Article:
By Inspector Spacetime
I hate the whole #FirstWorldProblems meme. For every funny-despite-itself observation, there are 10 more that are glib, smug and/or racist. So you can imagine how much I enjoyed Jeff Who Lives at Home, a low-budget, low-key release which could easily have been subtitled First World Problems: The Movie.
Jason Segal plays Baton Rouge native Jeff, a shiftless 30-something who, in his aggressive naiveté, comes across as a less historically fortuitous version of Forrest Gump. Jeff lives at home with his mother and spends his days getting high and petulantly searching for meaning in his life. Many people will know someone like Jeff in real life; most will actively go out of their way to avoid them. The trouble with Jeff Who Lives at Home is that the audience is expected to identify with and even root for such a character. This, when even Jeff’s own mother (played by Susan Sarandon) finds him utterly exasperating.
Rather than providing some much-needed perspective, however, she quickly becomes caught up in her own ludicrous sub-plot involving a character that amounts to the pseudo-lesbian cubical drone version of Bagger Vance, leaving Jeff free to wander the city in search of meaning.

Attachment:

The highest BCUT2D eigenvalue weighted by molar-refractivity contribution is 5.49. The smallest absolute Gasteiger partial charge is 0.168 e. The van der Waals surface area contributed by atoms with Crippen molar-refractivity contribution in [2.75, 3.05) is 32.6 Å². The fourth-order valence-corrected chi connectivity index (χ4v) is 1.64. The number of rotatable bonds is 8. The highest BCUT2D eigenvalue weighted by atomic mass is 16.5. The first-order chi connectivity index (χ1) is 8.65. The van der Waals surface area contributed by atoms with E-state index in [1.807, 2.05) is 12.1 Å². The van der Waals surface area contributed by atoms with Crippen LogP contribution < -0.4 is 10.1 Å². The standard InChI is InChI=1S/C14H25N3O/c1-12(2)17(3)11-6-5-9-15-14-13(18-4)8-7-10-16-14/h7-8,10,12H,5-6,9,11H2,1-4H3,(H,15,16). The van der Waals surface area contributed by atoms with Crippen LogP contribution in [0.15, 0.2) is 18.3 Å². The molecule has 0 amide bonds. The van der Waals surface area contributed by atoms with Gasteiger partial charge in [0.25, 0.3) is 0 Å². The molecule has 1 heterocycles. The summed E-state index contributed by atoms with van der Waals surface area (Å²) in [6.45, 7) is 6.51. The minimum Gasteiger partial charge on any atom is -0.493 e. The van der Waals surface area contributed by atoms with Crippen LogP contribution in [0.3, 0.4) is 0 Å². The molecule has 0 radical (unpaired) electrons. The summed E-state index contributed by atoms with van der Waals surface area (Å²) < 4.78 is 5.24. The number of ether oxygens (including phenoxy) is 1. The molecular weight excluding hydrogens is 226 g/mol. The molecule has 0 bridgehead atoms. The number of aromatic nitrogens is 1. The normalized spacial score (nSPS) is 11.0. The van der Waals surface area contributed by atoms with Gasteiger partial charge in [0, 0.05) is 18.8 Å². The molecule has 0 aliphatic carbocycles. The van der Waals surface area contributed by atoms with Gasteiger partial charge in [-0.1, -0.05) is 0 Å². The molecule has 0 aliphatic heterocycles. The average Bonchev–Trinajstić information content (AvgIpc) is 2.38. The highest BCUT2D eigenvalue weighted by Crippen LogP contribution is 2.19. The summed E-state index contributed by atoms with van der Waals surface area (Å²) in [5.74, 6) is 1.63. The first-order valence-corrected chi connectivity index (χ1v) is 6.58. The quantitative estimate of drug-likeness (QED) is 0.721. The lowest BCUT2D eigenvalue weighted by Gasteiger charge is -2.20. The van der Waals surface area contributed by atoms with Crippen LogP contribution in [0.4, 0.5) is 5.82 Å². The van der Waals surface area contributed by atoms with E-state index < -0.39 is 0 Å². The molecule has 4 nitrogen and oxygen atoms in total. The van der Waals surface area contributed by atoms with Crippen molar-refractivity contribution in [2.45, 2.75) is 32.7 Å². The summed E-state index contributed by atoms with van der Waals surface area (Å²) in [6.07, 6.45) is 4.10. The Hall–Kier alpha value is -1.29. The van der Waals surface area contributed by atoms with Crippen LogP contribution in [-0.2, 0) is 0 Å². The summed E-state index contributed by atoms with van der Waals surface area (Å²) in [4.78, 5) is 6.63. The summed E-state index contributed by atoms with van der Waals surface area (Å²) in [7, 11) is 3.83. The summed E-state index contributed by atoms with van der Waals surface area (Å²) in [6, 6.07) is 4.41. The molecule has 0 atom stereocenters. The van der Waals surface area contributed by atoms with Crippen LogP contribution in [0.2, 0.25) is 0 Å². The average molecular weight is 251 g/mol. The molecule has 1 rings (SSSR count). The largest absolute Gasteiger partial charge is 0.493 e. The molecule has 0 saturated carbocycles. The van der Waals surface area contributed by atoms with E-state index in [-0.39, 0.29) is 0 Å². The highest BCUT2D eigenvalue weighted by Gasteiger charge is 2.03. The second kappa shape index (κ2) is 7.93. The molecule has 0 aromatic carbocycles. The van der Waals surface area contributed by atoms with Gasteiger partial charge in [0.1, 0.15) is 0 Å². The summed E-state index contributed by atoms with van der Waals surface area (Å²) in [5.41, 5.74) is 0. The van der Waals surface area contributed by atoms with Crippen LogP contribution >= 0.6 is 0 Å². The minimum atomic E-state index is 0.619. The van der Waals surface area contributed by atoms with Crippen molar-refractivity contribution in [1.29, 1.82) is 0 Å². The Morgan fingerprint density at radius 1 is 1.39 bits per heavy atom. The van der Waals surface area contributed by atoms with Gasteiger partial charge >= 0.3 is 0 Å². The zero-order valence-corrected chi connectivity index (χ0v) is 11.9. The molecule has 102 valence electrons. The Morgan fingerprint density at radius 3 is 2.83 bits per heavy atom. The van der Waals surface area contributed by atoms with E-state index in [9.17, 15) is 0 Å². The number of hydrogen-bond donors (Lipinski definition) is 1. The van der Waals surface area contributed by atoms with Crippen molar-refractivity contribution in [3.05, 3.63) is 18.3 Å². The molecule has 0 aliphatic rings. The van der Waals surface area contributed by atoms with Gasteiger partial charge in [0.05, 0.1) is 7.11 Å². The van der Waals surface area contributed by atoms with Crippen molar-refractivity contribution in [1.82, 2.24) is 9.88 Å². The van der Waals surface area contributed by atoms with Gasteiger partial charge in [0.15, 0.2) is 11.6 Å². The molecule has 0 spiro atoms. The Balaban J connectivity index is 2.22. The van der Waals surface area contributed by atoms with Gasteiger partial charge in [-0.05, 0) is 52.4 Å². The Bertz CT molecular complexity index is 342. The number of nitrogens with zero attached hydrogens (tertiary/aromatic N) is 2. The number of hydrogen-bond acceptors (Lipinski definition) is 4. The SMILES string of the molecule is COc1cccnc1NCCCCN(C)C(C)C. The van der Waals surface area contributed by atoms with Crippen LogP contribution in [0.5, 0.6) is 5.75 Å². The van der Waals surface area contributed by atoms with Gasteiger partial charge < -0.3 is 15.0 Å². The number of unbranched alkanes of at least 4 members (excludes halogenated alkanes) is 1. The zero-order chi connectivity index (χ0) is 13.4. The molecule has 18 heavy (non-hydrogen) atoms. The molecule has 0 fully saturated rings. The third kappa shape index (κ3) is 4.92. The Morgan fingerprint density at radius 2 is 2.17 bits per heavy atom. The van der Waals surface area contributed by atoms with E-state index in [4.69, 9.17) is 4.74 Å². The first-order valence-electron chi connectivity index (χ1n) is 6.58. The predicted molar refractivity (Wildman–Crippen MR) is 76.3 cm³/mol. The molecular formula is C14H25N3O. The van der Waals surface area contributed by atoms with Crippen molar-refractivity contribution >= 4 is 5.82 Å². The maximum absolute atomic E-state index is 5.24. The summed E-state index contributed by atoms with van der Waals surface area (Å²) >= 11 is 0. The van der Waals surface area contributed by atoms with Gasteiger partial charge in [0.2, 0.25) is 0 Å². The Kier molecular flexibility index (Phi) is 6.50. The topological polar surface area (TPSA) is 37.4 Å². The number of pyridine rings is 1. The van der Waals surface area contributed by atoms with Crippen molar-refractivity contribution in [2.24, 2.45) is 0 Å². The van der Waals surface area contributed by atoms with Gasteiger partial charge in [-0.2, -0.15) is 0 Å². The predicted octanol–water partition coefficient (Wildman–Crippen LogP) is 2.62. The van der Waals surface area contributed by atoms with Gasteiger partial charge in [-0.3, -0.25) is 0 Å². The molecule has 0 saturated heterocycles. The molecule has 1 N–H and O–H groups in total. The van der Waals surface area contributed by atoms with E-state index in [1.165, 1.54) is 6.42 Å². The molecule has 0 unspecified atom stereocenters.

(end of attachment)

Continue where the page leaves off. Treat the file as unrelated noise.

Ostensibly, Jeff is looking for Kevin after getting a call from a wrong-number. His wanderings take him into the orbit of his estranged brother, Pat (Ed Helms) who is in the midst of his own personal crisis.
Playing against type, Helms’s character is refreshing for at least being deliberately unlikeable, rather than just insufferable by default. Not that it makes it more enjoyable to watch him and Jeff bumble their way through one low-key adventure after another, but at least it shows some sort of awareness on the part of the filmmakers.
Ultimately, the film’s determined navel-gazing would be mildly tolerable if it at least had the courage of its convictions. But it undercuts itself with a contrived finale that attempts to weave all its non-plot threads into a coherent whole, after spending most of its running-time passive-aggressively asserting that such endeavours are for suckers.
I’m not entirely sure about the search for meaning, but watching Jeff Who Lives at Home certainly is.
A pop-culture obsessive armed with lasers and a carefully chosen turn-of-phrase. The Inspector has spent years developing an advanced system whereby only the finest movies, TV shows, books and events are able to evade his carefully-calibrated sensors. Those that make it through will be elevated, celebrated, venerated, and generally enthused about online. Those that don’t will be incinerated.